One of the downsides of using formative assessment tools is that requiring students to log into various platforms can be time consuming and add a layer of technical challenges. Posting a link to the assessments in the LMS or video chat can help with this transition time, but embedding it in an interactive presentation can help keep students on the same page while teaching synchronously.
Interactive presentation tools such as Nearpod and Pear Deck can keep your students on topic and allow you to send various polls and formative assessments to check for understanding. Both of these tools also allow for a student-paced asynchronous component so that if a student misses the video call or has connectivity issues, they can catch up on their own and still give the teacher what they need.
Asynchronous remote assessment
Many teachers only have a limited amount of time with their students in a synchronous video call. Using that time for teaching, discussions, and feedback means that you may not have enough data to truly assess student understanding. Providing asynchronous assessments can mean a little more work, but it can provide a wider range of data points that a multiple choice quiz doesn’t provide.
Some advantages to designing and providing asynchronous assessment:
- Flexible time to process - Rather than having to think and respond on the fly, students have more time to research and process to build their understanding.
- Not as internet dependent - One of the challenges of giving synchronous assessment is that not every student has the same level of at-home access and may miss parts of a quiz or video call due to connectivity issues. Asynchronous assessments can be done on the student’s pace and are less bandwidth dependent.
- Built-in reflection time - Research shows that learning is more internalized when students have an opportunity to reflect on what they have done.
- More focused on the process - Learning is a process more than a product. Having high-quality asynchronous assessments provide teachers insight on what a student is thinking.
- Help demonstrate understanding more than knowledge
When choosing the tools for asynchronous assessment, teachers need to focus on those that give students an opportunity to explain their thinking and provide their voice and reflection.
Asynchronous feedback via Learning Management System (LMS)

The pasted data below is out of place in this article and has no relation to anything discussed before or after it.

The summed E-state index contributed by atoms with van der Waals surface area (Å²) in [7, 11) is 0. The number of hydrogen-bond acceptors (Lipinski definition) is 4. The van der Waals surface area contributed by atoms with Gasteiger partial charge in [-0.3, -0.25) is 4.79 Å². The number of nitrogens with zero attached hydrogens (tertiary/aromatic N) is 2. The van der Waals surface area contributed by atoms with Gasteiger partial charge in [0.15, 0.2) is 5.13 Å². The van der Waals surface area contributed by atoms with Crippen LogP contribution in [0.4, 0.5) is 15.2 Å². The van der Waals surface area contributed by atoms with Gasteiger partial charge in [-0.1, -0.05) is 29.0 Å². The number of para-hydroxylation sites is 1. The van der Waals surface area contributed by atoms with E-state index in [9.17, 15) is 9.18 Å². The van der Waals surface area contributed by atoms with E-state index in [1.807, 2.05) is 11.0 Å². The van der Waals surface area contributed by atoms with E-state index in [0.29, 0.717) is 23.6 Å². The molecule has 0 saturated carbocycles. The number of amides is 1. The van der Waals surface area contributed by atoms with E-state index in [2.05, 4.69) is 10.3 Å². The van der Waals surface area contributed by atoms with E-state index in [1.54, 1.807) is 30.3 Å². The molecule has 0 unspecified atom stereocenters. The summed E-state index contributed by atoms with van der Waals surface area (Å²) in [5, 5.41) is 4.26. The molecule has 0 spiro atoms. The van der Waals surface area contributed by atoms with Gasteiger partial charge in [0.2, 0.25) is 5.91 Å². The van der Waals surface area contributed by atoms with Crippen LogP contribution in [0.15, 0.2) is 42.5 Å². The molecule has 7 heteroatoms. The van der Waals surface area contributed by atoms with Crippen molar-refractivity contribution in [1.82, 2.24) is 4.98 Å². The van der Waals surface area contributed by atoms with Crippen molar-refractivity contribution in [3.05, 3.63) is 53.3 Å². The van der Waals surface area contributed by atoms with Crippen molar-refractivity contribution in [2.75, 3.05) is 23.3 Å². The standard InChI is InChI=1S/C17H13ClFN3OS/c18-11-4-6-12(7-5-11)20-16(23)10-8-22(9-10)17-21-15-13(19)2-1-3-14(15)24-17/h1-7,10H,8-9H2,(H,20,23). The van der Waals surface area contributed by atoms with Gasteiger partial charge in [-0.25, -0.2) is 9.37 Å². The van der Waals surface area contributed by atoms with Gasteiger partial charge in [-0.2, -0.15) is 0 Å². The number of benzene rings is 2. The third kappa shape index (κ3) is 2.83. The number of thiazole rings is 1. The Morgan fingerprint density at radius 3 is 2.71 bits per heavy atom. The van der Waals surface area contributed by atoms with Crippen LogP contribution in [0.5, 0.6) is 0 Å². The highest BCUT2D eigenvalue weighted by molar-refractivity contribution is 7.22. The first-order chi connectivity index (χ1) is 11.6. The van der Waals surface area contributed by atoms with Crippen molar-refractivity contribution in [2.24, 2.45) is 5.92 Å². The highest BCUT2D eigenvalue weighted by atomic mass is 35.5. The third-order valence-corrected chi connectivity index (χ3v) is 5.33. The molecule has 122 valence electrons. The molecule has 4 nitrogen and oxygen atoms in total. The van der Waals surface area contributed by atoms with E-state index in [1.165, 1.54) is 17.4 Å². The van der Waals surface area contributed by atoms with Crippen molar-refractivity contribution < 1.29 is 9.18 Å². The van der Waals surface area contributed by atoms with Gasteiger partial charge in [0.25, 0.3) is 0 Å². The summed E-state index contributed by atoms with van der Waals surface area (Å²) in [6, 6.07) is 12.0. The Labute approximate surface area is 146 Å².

Most LMS platforms provide ways for students to submit drafts and gather feedback from teachers and/or their peers. In an asynchronous environment, teachers can utilize built-in tools to give directions, set expectations in a rubric, and provide direct feedback as students check in throughout the process.
Some LMS platforms offer portfolio options that can provide for both the student and teacher a long-term view of progress and growth. Using these features can be cumbersome or limited depending on the LMS, so teachers may need additional tools to provide and catalog asynchronous assessments.
Tools that provide voice, process, and reflection
While an LMS can give a space for voice, process, and reflection, it can also quickly be overloaded with announcements, discussion boards, and assignment postings. Having a tool or tools to use specifically for asynchronous assessment can help streamline the process.
Here are a few platforms that teachers gravitate toward for this purpose:
Flipgrid - A teacher favorite as either an exit-ticket or for just having students share their voice to a question or issue. Flipgrid now also comes with built-in white boarding so that students can record an annotation of their thinking when they respond.
Book Creator - Now available on any device, Book Creator gives students a chance to have a running interactive journal to document their learning by recording their voice or capturing a hand-drawn picture. Teachers can see their students on a virtual bookshelf to check their progress.
SeeSaw - An LMS-type system that is geared toward younger students. It offers a powerful set of tools for teachers to record verbal feedback for students to hear.
Bulb Digital Portfolios - An eportfolio tool that gives students space to set goals, reflect, and document their own learning processes.
Final checklist for remote assessment
As teachers analyze the learning to assess this year, in either a remote or in-person setting, there are a multitude of tools and strategies to help with this process.
Some final things to consider prior to delivering a remote assessment:
- Will the assessment be synchronous or asynchronous?
- Are you checking for understanding or knowledge?
- Can students reflect on the learning process?
- Do students have an opportunity to explain their thinking?
The answers to these questions will help guide educators as they design assessments in the most flexible way heading into what promises to be a very different fall semester of school.